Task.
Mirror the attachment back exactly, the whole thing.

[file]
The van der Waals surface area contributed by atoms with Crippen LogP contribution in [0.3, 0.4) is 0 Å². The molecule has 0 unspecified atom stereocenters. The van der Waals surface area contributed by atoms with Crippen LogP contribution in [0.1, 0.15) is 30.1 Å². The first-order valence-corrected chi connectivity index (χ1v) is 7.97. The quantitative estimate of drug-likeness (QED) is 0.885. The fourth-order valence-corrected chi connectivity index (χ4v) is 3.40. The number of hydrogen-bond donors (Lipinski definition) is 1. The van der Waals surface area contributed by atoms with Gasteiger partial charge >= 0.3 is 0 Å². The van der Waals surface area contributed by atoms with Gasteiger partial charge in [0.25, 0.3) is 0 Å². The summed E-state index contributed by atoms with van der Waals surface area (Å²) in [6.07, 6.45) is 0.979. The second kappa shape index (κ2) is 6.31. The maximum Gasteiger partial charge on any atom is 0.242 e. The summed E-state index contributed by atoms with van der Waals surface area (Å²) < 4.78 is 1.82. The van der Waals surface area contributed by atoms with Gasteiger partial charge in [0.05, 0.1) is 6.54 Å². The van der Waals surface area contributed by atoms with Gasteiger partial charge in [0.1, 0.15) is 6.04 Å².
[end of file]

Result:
The van der Waals surface area contributed by atoms with Crippen LogP contribution in [0.3, 0.4) is 0 Å². The molecule has 0 unspecified atom stereocenters. The van der Waals surface area contributed by atoms with Crippen LogP contribution in [0.1, 0.15) is 30.1 Å². The first-order valence-corrected chi connectivity index (χ1v) is 7.97. The quantitative estimate of drug-likeness (QED) is 0.885. The fourth-order valence-corrected chi connectivity index (χ4v) is 3.40. The number of hydrogen-bond donors (Lipinski definition) is 1. The van der Waals surface area contributed by atoms with Gasteiger partial charge >= 0.3 is 0 Å². The van der Waals surface area contributed by atoms with Gasteiger partial charge in [0.25, 0.3) is 0 Å². The summed E-state index contributed by atoms with van der Waals surface area (Å²) in [6.07, 6.45) is 0.979. The second kappa shape index (κ2) is 6.31. The maximum Gasteiger partial charge on any atom is 0.242 e. The summed E-state index contributed by atoms with van der Waals surface area (Å²) < 4.78 is 1.82. The van der Waals surface area contributed by atoms with Gasteiger partial charge in [0.05, 0.1) is 6.54 Å². The van der Waals surface area contributed by atoms with Gasteiger partial charge in [0.1, 0.15) is 6.04 Å².